Surprisingly, this historical subject caught the attention of some filmmakers at American PBS, who decided to make a documentary about it called "The Storm That Swept Mexico." (Because it was made for an American network, it is in English; and when it interviews people speaking Spanish, it uses English subtitles for its largely Gringo audience from north of the border.) It's not a very well-known film, even by PBS standards; but its quality is a lot higher than you might expect after hearing this. Because the revolution it depicts began in the year 1910, there exists actual footage from the time of its chosen subject - silent footage, it is true, but footage just the same - allowing them to make a pretty decent documentary about their subject, without a large budget for re-enactments. The silent footage from the time allows their film's visuals a primacy that even the best re-enactments would have difficulty achieving. (This is probably what allowed them to make the film in the first place, because it could thus be shot on the cheap; reducing the necessary funding for the project, and making their chances of getting that funding that much greater.)


Woodrow Wilson, president of the United States for much of this period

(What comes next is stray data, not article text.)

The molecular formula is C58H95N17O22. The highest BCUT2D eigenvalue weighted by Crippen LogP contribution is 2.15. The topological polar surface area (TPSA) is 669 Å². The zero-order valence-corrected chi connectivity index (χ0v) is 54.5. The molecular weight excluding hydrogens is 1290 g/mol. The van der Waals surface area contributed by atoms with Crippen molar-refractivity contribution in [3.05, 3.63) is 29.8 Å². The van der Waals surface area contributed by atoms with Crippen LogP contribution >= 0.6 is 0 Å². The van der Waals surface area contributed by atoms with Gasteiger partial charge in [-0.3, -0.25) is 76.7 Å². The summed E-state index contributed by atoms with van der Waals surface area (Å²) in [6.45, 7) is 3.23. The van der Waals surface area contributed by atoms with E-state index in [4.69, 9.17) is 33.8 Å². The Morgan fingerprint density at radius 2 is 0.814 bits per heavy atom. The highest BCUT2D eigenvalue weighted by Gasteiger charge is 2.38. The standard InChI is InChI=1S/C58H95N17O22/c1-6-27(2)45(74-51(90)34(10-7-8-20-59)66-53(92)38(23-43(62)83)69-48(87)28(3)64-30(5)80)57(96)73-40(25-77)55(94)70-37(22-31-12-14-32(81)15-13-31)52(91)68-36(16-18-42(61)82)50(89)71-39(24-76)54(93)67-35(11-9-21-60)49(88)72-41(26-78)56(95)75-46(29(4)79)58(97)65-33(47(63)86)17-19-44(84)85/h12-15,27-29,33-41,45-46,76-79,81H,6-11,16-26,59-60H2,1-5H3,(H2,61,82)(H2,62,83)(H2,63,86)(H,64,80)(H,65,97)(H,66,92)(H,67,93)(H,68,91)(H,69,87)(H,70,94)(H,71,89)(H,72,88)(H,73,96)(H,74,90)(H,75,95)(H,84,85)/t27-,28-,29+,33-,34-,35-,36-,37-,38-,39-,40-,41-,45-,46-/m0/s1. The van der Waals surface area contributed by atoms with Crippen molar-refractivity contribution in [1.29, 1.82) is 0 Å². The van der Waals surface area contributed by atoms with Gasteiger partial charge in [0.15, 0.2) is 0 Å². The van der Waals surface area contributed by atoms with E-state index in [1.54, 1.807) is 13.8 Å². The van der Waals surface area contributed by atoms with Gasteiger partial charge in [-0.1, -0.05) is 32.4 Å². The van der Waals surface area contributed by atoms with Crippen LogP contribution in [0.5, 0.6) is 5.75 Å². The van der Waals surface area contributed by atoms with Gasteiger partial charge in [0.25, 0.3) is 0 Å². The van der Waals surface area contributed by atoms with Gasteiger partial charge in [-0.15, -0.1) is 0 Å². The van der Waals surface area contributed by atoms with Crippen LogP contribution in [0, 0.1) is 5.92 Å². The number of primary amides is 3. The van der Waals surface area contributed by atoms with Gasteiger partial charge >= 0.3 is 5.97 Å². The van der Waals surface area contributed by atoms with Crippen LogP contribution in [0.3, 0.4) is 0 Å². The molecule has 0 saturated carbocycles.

Pancho Villa

The Nuremberg trials: A comparison of two movies



Warning: This post contains some disturbing pictures related to the Holocaust.

Wednesday, November 11, 2015

A review of “The Great War” (1964 BBC series, about World War One)



The fiftieth anniversary of the "Great War" - a.k.a. "World War One" - saw two great television documentaries being made to commemorate it - one by the Americans; and one by three British Commonwealth nations (Britain, Canada, and Australia), working together to make this series. In virtually every way, the one made by the British Commonwealth nations is better; although there are a few things where the American-made series distinguishes itself; so I will intersperse some commentary on this as well, in this post primarily focused on the British-made series.


"The Great War" DVD (made by British Commonwealth countries)


"World War One" DVD (made by American CBS)

Monday, November 9, 2015

A review of CNN's “Cold War” series




Soviets' first atomic bomb test, 1949